Boyle awarded Chancellor’s Medal

Boyle awarded Chancellor’s Medal

May 25, 2018

Professor Peter Boyle, President of the International Prevention Research Institute (iPRI) and Director of the Strathclyde Institute of Global Public Health at iPRI, has been awarded the Chancellor’s Medal of the University of Strathclyde. This prestigious award is an annual award by the University Chancellor presented for outstanding achievement in the international domain. The medal was presented to Professor Boyle by the Chancellor, Lord Smith of Kelvin, at the annual University Dinner on Thursday 24th May, 2018.

Professor Boyle with Sir Jim McDonald, the Principal of Strathclyde University.

Professor Boyle stated that he was honoured to be the recipient of the Chancellor’s Medal this year which not only honoured himself but recognised everyone working in the area of Global Public Health within the University. He made a brief presentation outlining his own activities and those at iPRI emphasising the work of many Departments within Strathclyde University contributing to Global Public Health in a number of domains including vaccination; prosthetics, orthotics and Bioengineering in general; Physical Activity and Health lifestyle; Electrical Engineering with projects resulting in sustainable advances in rural energy systems in remote locations in many parts of the world; on water technology and the supply of such basic elements lower-resource countries; policy development for a healthier and longer life; and working on identification of causes of deprivation and their elimination.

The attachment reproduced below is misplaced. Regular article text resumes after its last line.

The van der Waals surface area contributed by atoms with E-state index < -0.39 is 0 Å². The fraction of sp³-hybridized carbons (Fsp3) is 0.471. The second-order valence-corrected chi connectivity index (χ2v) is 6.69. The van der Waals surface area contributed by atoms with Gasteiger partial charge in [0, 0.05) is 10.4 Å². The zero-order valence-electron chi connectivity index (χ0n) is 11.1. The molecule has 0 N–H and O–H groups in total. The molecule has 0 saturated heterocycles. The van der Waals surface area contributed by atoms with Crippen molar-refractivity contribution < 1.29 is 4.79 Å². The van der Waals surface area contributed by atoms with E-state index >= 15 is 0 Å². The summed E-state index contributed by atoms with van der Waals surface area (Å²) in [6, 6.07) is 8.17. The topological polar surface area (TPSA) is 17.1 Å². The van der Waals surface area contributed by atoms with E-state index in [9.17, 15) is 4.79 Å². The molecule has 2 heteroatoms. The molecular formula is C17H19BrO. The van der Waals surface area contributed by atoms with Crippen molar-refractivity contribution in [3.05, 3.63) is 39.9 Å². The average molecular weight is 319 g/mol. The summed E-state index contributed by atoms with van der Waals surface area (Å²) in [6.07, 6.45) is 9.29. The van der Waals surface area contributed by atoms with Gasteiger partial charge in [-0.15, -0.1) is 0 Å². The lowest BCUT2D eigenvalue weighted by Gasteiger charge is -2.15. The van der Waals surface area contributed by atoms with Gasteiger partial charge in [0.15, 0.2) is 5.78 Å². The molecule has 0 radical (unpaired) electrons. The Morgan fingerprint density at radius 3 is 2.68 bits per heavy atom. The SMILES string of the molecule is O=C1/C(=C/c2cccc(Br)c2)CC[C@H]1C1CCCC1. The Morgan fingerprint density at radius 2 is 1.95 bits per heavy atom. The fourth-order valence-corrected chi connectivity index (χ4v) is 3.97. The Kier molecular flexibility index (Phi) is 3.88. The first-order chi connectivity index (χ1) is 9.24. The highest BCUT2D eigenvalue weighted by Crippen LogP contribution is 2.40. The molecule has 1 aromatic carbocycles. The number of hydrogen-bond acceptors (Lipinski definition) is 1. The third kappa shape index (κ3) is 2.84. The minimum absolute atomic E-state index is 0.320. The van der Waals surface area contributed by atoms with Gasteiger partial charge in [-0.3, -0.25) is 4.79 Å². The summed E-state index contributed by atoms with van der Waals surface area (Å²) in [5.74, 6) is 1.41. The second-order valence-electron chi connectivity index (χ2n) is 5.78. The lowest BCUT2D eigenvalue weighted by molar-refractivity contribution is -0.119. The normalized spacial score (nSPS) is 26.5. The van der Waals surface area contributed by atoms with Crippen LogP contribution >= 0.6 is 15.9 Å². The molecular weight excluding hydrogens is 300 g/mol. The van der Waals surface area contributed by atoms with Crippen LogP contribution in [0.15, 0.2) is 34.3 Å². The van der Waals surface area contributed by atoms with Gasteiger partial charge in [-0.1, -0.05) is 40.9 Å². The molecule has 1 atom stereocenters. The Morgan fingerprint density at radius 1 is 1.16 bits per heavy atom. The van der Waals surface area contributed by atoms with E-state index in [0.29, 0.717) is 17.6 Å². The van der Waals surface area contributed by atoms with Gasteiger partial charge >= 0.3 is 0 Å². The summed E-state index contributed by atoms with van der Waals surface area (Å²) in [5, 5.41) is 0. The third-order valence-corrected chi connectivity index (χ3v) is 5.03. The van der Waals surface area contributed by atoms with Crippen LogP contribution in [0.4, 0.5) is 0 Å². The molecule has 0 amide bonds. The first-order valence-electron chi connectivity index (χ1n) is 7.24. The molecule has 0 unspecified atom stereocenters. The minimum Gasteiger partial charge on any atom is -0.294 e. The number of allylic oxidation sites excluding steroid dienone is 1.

After the ceremony, Professor Boyle posed with the medal with Sir Jim McDonald, the Principal of Strathclyde University.

The University of Strathclyde was founded in 1796 through the will of John Anderson, Professor of Natural Philosophy at the University of Glasgow who left instructions and the majority of his estate to create a second university in Glasgow which would focus on “Useful Learning” – specialising in practical subjects – “for the good of mankind and the improvement of science, a place of useful learning”. The University later named its city centre campus after him. The university has grown from approximately 4,000 full-time students in 1964 to over 20,000 students in 2003, when it celebrated the 100th anniversary of the laying of the foundation stone of the original Royal College building.


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